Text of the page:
[TUHS] Zombified SCO comes back from the dead, brings trial back to life against IBM

Adam Thornton athornton at gmail.com
Sun Apr 4 12:46:54 AEST 2021

On Thu, Apr 1, 2021 at 8:54 PM Wesley Parish <wobblygong at gmail.com> wrote:

> So from IBM's POV, they could
> support Linux - which by then had already been ported to the VM/370
> and there was already talk of porting it to the later mainframe
> iterations. I don't think anybody was even thinking of porting any of
> the *BSD to IBM mainframes till much later, am I right?

 This is not how I remember it going down.

There was an external-to-IBM "Bigfoot" port to S/390 (not S/370) that IBM
was ignoring until it got alarmingly close to booting, and then all of a
sudden there was an IBM port to S/390.  Clearly (well, *I* thought it was
clear) they'd had a skunkworks project for some time and Bigfoot forced
their hand.  (Unix v7 *did* run on S/370, and resurrecting that is one of
my hobby projects that hasn't really gotten off the ground).

I was the system administrator of the first publicly-accessible
Linux-on-S/390 machine--penguinvm.princeton.edu--and indeed in the late 90s
I and my mentor David Boyes met with some pretty high-level people at IBM
to advise them how we thought they should proceed.  They seemed to take
much of our advice, but then again I don't think we said anything very
crazy.  (At the time, and for years thereafter, I was with Sine Nomine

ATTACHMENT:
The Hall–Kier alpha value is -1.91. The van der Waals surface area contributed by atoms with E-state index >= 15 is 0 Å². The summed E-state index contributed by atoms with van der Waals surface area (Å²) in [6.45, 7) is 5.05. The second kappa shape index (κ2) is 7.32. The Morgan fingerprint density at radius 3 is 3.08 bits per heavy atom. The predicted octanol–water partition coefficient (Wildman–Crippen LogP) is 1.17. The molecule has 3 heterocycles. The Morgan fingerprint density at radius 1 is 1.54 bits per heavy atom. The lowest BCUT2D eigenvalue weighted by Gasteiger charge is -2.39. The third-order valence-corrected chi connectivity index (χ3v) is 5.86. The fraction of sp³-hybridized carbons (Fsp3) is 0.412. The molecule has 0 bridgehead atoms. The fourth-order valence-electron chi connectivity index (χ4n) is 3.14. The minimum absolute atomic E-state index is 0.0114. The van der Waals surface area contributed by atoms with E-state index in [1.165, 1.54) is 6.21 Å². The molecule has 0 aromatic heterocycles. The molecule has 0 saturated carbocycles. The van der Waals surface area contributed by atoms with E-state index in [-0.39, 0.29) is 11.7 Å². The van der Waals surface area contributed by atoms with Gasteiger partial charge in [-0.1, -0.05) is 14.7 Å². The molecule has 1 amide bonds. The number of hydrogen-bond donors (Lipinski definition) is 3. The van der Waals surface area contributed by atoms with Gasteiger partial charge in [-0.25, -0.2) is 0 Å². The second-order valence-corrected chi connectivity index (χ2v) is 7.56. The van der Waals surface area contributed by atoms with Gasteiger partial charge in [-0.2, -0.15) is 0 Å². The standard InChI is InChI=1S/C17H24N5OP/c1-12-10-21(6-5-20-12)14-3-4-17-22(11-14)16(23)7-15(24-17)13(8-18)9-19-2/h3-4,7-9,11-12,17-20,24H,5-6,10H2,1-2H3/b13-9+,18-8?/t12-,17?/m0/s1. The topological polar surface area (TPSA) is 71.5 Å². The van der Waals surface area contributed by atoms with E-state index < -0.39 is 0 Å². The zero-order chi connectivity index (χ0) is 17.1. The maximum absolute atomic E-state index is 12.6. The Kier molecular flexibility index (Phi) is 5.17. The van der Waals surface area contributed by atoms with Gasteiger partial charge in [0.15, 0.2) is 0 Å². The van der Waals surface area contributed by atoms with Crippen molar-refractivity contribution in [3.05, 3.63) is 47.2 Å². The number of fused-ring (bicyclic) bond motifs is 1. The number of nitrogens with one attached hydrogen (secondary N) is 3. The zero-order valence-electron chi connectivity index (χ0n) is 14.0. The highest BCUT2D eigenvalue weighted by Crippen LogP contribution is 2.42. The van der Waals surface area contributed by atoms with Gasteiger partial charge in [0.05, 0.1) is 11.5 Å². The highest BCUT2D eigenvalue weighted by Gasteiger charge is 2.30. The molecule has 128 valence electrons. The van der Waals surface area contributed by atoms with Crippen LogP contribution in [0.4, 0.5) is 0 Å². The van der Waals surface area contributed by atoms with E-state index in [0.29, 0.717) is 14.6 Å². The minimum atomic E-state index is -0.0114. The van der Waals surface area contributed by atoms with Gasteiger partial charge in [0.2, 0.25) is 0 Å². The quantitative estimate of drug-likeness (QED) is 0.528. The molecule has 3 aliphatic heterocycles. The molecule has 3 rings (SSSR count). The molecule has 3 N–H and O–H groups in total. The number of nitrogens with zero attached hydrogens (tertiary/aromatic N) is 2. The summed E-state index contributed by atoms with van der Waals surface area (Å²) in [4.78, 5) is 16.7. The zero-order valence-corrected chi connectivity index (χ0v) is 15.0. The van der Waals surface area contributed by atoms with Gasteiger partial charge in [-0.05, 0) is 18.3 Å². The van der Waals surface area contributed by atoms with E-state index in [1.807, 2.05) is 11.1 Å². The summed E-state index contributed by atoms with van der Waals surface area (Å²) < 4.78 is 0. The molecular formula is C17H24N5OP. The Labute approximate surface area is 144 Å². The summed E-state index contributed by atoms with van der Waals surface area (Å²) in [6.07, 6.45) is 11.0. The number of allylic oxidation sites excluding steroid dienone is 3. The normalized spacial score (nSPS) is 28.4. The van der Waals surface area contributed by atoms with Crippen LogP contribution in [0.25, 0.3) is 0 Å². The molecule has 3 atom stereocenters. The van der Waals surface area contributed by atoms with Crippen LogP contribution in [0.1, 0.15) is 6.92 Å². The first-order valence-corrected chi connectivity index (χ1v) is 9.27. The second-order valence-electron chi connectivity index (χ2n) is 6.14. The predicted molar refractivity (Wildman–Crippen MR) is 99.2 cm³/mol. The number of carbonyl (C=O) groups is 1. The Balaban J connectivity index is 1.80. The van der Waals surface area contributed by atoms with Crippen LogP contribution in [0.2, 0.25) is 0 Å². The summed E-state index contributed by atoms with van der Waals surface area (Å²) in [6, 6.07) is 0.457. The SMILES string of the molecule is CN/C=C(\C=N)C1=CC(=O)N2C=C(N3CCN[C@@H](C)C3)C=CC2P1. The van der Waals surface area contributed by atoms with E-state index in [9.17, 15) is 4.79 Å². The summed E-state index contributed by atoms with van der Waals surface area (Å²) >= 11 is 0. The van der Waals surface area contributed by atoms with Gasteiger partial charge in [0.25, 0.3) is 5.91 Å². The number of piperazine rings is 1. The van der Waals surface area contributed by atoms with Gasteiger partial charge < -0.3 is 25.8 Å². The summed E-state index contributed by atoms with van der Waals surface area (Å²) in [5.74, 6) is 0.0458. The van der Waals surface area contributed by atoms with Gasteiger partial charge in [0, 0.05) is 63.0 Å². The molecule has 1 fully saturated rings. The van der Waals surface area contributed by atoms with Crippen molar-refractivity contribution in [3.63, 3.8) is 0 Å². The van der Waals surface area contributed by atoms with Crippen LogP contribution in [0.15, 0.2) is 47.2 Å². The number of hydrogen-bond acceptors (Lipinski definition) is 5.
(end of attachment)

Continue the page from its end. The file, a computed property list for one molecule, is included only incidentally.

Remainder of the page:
Associates.  They're still around.)

I also later managed the port of OpenSolaris to zSeries, which, if IBM had
bought Sun rather than Oracle, would have made my life very different.
Neale Ferguson did most of the heavy lifting on that port, but I did a lot
of the tool porting and wrote a disk driver.  Alas, IBM tightened the
screws a little too far and apparently didn't know that Sun had an offer
from Oracle in its back pocket.

But back to the S/390 port--I went to a Linux conference in Atlanta in the
late 90s ('99, I think) to speak about Linux on S390/Z, and I actually went
by the NetBSD booth to say, "hey, I can maybe hook you guys up with a
development virtual machine," and what I got was an earful about "your
so-called portability" from someone who was clearly much more invested in
hating Linux than in, you know, saying, "wow, OK, I realize you're not
offering me cycles on a super-awesome machine, but, yeah, it's not nothing,
cool, here's who you should talk to if you're interested in getting a port

So I don't think you can lay all the blame on BSD inaction on Linux, is all
I'm saying.  By '99, I think it was, maybe if NetBSD, which already had its
reputation for spectacular portability, hadn't staffed its booth with a
jackass still trying to fight the Unix Wars, that story might have turned
out differently.

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